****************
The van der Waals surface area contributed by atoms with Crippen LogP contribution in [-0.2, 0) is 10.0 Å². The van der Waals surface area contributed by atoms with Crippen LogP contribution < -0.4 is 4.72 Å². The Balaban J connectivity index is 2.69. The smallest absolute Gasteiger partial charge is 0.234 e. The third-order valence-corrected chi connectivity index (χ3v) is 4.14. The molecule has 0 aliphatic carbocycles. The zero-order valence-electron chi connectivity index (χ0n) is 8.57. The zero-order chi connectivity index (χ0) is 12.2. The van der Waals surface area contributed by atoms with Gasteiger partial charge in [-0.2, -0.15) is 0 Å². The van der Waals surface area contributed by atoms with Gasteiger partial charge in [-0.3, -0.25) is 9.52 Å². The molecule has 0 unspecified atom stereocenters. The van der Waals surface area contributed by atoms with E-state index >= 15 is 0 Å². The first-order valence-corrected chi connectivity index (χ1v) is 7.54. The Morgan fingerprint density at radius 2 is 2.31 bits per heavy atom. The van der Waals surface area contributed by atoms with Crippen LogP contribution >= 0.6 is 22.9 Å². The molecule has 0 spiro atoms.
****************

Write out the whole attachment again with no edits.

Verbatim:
The van der Waals surface area contributed by atoms with Crippen LogP contribution in [-0.2, 0) is 10.0 Å². The van der Waals surface area contributed by atoms with Crippen LogP contribution < -0.4 is 4.72 Å². The Balaban J connectivity index is 2.69. The smallest absolute Gasteiger partial charge is 0.234 e. The third-order valence-corrected chi connectivity index (χ3v) is 4.14. The molecule has 0 aliphatic carbocycles. The zero-order valence-electron chi connectivity index (χ0n) is 8.57. The zero-order chi connectivity index (χ0) is 12.2. The van der Waals surface area contributed by atoms with Gasteiger partial charge in [-0.2, -0.15) is 0 Å². The van der Waals surface area contributed by atoms with Gasteiger partial charge in [-0.3, -0.25) is 9.52 Å². The molecule has 0 unspecified atom stereocenters. The van der Waals surface area contributed by atoms with E-state index >= 15 is 0 Å². The first-order valence-corrected chi connectivity index (χ1v) is 7.54. The Morgan fingerprint density at radius 2 is 2.31 bits per heavy atom. The van der Waals surface area contributed by atoms with Crippen LogP contribution >= 0.6 is 22.9 Å². The molecule has 0 spiro atoms.